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Old 22nd February 2018, 02:05 PM   #1
Join Date: Dec 2014
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Default old plain faced maori taiaha for discussion please

This maori taiaha which I have just acquired has a plain face , I have read articles that they were an unfinished project or the carver had been killed before finishing the work ,the point I have is that this taiaha looks like its been very well handled and very well used as it shows such good patination and wear ,and so therefore was carved as a plain face and used like this ?
also this taiaha has several very small holes down one side and all the holes in the sames direction ,straight out the side ,could these of been used for feathers maybe ?
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Last edited by chiefheadknocker; 22nd February 2018 at 02:16 PM.
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Old 23rd February 2018, 09:37 PM   #2
colin henshaw
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A nice piece. I've seen and handled a few similar without the detailed carving ... it could be for the reasons you mention or perhaps just that without the carving was a particular style preferred by some Maori ?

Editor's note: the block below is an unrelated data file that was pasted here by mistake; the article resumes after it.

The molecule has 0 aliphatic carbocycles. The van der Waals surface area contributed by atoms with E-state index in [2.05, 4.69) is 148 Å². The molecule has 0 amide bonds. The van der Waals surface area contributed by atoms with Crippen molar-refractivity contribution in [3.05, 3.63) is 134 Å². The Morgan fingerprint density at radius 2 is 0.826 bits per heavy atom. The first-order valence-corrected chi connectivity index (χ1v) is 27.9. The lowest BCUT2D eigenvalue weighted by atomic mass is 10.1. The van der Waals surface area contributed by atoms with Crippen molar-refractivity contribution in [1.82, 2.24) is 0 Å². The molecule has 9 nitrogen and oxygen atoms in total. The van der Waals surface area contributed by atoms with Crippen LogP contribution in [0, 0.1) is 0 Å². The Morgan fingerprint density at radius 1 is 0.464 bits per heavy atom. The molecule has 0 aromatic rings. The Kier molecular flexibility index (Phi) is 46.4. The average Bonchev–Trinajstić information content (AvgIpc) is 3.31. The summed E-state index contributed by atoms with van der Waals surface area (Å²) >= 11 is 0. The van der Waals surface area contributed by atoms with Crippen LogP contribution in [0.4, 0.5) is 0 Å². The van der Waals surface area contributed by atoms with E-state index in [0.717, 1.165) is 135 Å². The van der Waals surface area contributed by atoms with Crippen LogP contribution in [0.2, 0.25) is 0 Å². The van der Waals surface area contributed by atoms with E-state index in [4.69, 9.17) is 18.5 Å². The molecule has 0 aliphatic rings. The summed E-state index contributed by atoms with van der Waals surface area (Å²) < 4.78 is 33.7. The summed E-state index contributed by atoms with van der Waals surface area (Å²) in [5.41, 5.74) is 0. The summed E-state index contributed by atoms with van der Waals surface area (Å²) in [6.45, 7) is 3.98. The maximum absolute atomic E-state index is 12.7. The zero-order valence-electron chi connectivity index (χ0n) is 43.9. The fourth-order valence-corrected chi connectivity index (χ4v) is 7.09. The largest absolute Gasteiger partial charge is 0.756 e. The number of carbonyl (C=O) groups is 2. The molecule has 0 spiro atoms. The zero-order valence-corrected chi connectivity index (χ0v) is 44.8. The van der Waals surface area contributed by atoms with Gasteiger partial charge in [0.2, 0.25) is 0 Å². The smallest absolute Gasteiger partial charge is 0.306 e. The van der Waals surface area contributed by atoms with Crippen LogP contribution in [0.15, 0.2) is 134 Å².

I havn't seen holes to the edge of blade before, and would presume they were for attachment of feathers or streamers of some type, as was done with the tewhatewha weapon.

For further information you could perhaps enquire with the relevant curator of one of the New Zealand museums (with a set of images etc).
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Old 28th February 2018, 09:52 PM   #3
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Location: CSA Consulate, Rm. 101, Glos. UK: p.s. - Real Dogs Have Feathering.
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I recall reading about a tribe of maori on outlying islands that preferred plainly carved taiaha like that. The holes could be for feathers, flax fibre, or dog hair bundles which were normally near the tiki face. as colin says, this was not usual for taiaha, tho a feather bundle was common on the 'blade' of a tewhatewha, tied thru a hole. some patu also show holes for bundles. The tiaha generally had theirs wrapped around and cord wrapped to hold them in place. If the holes are on the striking blade, i doubt they were for feathers or hair bundles.

or added later by some nasty museum 'curator' to tie it in a display. do you have a photo of the whole weapon? The actual striking end of the taiaha (the blade part - the carved 'spear' point was not normally used to stab with). i also attach A copy of a photo of mine for further illustration (both are around 1.5 metres).

aha! found it. try reading thru

the chatham islands are mentioned for plainer taiaha.
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